A Hard Day's Night
Here is the description from the Fate book:
“Aspects represent elements of the character that are not reflected by their skills, including things like the characterís advantages, disadvantages, connections and even attributes.
The exact form that aspects take in a game depends on the taste of the players. At their simplest, they are a dramatic replacement for more traditional attributes like strength or intelligence. Used to their full advantage, they can represent the characterís ties to the game world in a manner that bears directly on play.”
In a nut shell, aspects are much like distinctions from Marvel. They define the life, personality, and world surrounding your character, whether he is brave and proud or the artist son of the king, aspects make your character who they are.
Aspects will come in one of two forms, high concept and troubles. The high concept is going to be your character concept essentially, so Detective, Criminal or what have you. To make this aspect more complex and interesting you should expand on that by adding adjectives, or ties to other NPC groups or something like that. So Detective becomes Hard-Boiled Cop or Private Investigator for P. T. Winters, and Criminal could become Enforcer for the Carlito Family or Silver-Tongued Confidence Man. The more interesting you make the aspect, the more you will get out of it. Invoking aspects in ways that complicate things for you is a great way to pick up fate points.
Troubles are the flaws I’ve been talking about. This aspect is specifically designed to be an obstacle for your character, and something you can invoke as a hindrance or complication for you to gain fate points. Troubles can be positively invoked, for instance a heavy drinker could use that aspect in a drinking contest or to know things about liquor and potentially etiquette around it.
Aspects can be used in a few different ways: They can be invoked positively to gain a reroll, they can be negatively invoked to gain fate points, and they passive represent the limit of Fate points for a given situation. The third, passive use is a little more complicated than it seems, so read this one carefully.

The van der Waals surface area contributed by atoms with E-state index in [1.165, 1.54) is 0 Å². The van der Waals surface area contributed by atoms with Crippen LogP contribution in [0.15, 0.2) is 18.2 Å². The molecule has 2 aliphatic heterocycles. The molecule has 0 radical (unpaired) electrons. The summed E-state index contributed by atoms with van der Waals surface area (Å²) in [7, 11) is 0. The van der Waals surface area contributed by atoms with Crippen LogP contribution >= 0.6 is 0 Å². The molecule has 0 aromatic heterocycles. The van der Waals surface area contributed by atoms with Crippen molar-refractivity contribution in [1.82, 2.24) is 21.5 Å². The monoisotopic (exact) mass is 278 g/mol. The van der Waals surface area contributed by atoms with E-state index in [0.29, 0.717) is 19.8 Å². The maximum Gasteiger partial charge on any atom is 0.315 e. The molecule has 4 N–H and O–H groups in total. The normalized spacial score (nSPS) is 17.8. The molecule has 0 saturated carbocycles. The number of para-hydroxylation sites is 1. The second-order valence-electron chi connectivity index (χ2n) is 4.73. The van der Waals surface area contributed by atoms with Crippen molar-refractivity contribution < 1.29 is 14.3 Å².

1. Positive Invocation: An aspect can be positively invoked to for a reroll on anything that your aspect would be directly involved with (such as a swordplay for a duelist or interrogating a witness for a detective). With this option, you reroll all four dice. The other option is to gain a flat +2 on the roll. You can decide to use either of these invocations after the dice have been rolled. Both of these options cost a fate point
2. Negative Invocation: When an aspect is invoked in a way that is harmful to the PC, the PC gains a fate point. For example, someone with the “Drunk” aspect having a few more drinks instead of keeping an eye on the person he’s supposed to be tailing or a “Proud” character speaking up against the king’s advisor because he did not like the way he was introduced. Both of these situations, the PC could invoke his aspect negatively to gain a fate point or the GM could invoke the aspect and tell the PC what they will do and give them a fate point in return.
3. Passive Limitations: This third case comes into play when the GM negatively invokes an aspect in order to make a PC do something. When this happens, a bidding war can occur between the PC and GM where the PC can match the GMs fate point bids in order to not have the aspect negatively invoked.
For example, the GM invokes the “Proud” aspect in the example above saying, “The servant is careless and stupid, Lord Mareth shows you much disrespect by using someone so incapable of being in the presence of individuals such as yourself,” offering the PC a Fate point. The PC responds with, “The servant is the one who is careless, it is he who should be chastised, not Lord Mareth.” The PC calls the fate point from the GM with one of his own. This goes back and forth until one person backs out of the bidding war and takes the fate points or the passive limit is reached. This passive limit is set by the refresh pool. So if the refresh is 2, the limit would be 2.